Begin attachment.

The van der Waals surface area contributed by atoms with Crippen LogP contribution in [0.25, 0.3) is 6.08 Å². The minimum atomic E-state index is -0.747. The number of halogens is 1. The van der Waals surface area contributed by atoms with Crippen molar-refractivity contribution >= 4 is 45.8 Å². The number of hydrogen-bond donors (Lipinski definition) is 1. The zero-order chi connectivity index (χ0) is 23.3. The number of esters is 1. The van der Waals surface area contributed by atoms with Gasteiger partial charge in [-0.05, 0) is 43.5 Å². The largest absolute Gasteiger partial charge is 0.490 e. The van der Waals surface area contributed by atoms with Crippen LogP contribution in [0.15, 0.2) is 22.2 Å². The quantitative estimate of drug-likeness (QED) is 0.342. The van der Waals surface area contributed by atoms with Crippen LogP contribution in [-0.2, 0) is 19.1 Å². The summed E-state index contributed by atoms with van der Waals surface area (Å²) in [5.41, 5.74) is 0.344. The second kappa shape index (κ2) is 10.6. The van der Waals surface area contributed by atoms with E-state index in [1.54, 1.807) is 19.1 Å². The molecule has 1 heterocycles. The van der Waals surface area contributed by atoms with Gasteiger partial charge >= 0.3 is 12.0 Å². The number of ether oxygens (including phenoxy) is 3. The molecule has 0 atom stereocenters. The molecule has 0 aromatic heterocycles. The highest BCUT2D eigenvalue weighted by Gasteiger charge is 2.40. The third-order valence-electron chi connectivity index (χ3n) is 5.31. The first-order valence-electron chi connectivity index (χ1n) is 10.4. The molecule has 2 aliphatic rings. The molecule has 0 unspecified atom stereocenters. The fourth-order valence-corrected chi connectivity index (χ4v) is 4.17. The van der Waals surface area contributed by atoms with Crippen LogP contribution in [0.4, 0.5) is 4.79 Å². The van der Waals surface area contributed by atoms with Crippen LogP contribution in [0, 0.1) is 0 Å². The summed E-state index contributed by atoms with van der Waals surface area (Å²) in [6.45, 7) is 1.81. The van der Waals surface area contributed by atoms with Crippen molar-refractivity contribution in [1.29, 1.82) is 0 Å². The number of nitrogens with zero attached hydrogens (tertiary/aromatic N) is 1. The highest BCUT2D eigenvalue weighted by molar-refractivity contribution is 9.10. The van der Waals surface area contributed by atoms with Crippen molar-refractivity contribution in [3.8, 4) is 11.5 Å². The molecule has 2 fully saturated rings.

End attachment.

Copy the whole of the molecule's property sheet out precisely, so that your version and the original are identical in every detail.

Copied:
The van der Waals surface area contributed by atoms with Crippen LogP contribution in [0.25, 0.3) is 6.08 Å². The minimum atomic E-state index is -0.747. The number of halogens is 1. The van der Waals surface area contributed by atoms with Crippen molar-refractivity contribution >= 4 is 45.8 Å². The number of hydrogen-bond donors (Lipinski definition) is 1. The zero-order chi connectivity index (χ0) is 23.3. The number of esters is 1. The van der Waals surface area contributed by atoms with Gasteiger partial charge in [-0.05, 0) is 43.5 Å². The largest absolute Gasteiger partial charge is 0.490 e. The van der Waals surface area contributed by atoms with Crippen LogP contribution in [0.15, 0.2) is 22.2 Å². The quantitative estimate of drug-likeness (QED) is 0.342. The van der Waals surface area contributed by atoms with Crippen LogP contribution in [-0.2, 0) is 19.1 Å². The summed E-state index contributed by atoms with van der Waals surface area (Å²) in [5.41, 5.74) is 0.344. The second kappa shape index (κ2) is 10.6. The van der Waals surface area contributed by atoms with E-state index in [1.54, 1.807) is 19.1 Å². The molecule has 1 heterocycles. The van der Waals surface area contributed by atoms with Gasteiger partial charge >= 0.3 is 12.0 Å². The number of ether oxygens (including phenoxy) is 3. The molecule has 0 atom stereocenters. The molecule has 0 aromatic heterocycles. The highest BCUT2D eigenvalue weighted by Gasteiger charge is 2.40. The third-order valence-electron chi connectivity index (χ3n) is 5.31. The first-order valence-electron chi connectivity index (χ1n) is 10.4. The molecule has 2 aliphatic rings. The molecule has 0 unspecified atom stereocenters. The fourth-order valence-corrected chi connectivity index (χ4v) is 4.17. The van der Waals surface area contributed by atoms with Crippen LogP contribution in [0.4, 0.5) is 4.79 Å². The van der Waals surface area contributed by atoms with Crippen LogP contribution in [0, 0.1) is 0 Å². The summed E-state index contributed by atoms with van der Waals surface area (Å²) in [6.45, 7) is 1.81. The van der Waals surface area contributed by atoms with Crippen molar-refractivity contribution in [1.29, 1.82) is 0 Å². The number of nitrogens with zero attached hydrogens (tertiary/aromatic N) is 1. The highest BCUT2D eigenvalue weighted by molar-refractivity contribution is 9.10. The van der Waals surface area contributed by atoms with Crippen molar-refractivity contribution in [3.8, 4) is 11.5 Å². The molecule has 2 fully saturated rings.